Welfare & Justice

As Western welfare states are increasingly being dismantled, the position of marginalized societal groups is at stake. We address this exclusion and work on stable and inclusive structures, cultures and practices. But how do you innovate stability?




Western welfare systems are currently confronted by budgets cuts, privatization of public services and a neoliberal focus on the individual, which leads to several types of reforms. What does this dismantlement of welfare systems mean for people who struggle with accessing decent levels of education provision, healthcare resources, job opportunities, and safe neighborhoods? At DRIFT, we put this crucial ethical question at the forefront in applying the transition perspective in our research, education and consultancy activities. By doing this, we address the systemic exclusion of people in marginalized positions and strive for more inclusive societal structures, cultures, and practices.


The welfare system in Western societies has been constantly under construction in the past centuries. Where charities and religious networks were dominant in addressing this question during the late 1900s, this has become an increasing responsibility of nation states. Local and national networks of people and communities have tried to incorporate people in marginalized positions in societal structures via diverse strategies, e.g. repressing, disciplining, institutionalizing, indulging, and neglecting, which are often fueled by political and religious ideologies. In the last couple of centuries the web of social security is increasingly being dismantled due to severe budget-cuts, labor market flexibility, privatization of public services, and marketization and bureaucratization of welfare programs. These reformations pose major and fundamental challenges in regard to the welfare system as we know it.


In reaction to the current dismantlement, countless projects that are supposed to help and support less-privileged people and communities are initiated by institutions which, ironically, are depended on the sheer existence of the problems they are addressing. Moreover, most of these projects are short-term oriented and fragmented, due to an outsourced responsibility to bureaucratized sectors that focus on one part of the puzzle (e.g. homelessness, social housing, youth welfare, drug addiction, crime prevention, long-term health care) and not on integral and holistic structures.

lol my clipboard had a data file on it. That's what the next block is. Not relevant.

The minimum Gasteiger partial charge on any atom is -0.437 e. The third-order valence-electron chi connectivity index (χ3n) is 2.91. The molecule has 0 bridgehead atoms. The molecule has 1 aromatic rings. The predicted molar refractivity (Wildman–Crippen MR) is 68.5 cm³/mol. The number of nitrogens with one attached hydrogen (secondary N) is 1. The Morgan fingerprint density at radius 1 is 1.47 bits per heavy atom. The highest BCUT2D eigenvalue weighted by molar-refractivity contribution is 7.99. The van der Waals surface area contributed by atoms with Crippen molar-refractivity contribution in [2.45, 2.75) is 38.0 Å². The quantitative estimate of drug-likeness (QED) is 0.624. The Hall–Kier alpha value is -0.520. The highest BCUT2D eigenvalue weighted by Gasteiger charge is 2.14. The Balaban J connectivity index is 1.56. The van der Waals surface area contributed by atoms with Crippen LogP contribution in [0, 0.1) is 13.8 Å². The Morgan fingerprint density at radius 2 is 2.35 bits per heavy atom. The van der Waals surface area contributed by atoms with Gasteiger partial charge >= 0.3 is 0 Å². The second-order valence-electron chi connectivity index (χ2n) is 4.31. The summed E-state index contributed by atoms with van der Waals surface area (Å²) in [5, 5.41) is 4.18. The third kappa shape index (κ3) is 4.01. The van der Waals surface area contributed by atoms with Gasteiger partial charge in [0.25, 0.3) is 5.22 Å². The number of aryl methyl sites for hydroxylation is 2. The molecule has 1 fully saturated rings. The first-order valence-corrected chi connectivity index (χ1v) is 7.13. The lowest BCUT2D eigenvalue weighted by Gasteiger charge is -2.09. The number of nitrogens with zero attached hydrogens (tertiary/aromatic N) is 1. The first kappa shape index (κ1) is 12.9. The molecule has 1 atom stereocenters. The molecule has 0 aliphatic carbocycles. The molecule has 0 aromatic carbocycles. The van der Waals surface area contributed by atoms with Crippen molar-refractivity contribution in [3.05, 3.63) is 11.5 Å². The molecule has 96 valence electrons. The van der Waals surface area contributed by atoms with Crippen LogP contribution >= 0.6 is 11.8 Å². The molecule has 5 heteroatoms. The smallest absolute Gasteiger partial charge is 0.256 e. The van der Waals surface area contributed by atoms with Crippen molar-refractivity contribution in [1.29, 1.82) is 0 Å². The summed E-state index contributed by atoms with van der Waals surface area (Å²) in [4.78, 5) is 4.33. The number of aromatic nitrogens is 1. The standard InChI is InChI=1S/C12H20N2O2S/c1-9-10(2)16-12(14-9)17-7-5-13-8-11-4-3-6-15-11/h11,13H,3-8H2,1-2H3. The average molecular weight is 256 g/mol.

At DRIFT, we use the transition perspective to focus on the structures and processes that create and reproduce (spatial) marginality. In our research, consultancy and education activities we address these processes against the backdrop of underlying political and ethical issues, such as socio-economic inequalities, solidarity issues and struggles for justice. Yet, in our activities we also break with the traditional angle of transition research, since we focus on stable and inclusive structures where people and communities can work on their resilience, instead of a discourse focused on experimenting and innovating.


DRIFT has gathered and analyzed a vast amount of empirical and theoretical insights concerning transitions in welfare systems. We have practiced transition management in welfare systems, from describing transitions dynamics in the fields of health care and youth welfare, to actively working on resilient communities in urban neighborhoods and the inclusion of homeless youth. In doing so, DRIFT engages with new ways of collaboration and co-creation and explores the transition towards a more fair and just society.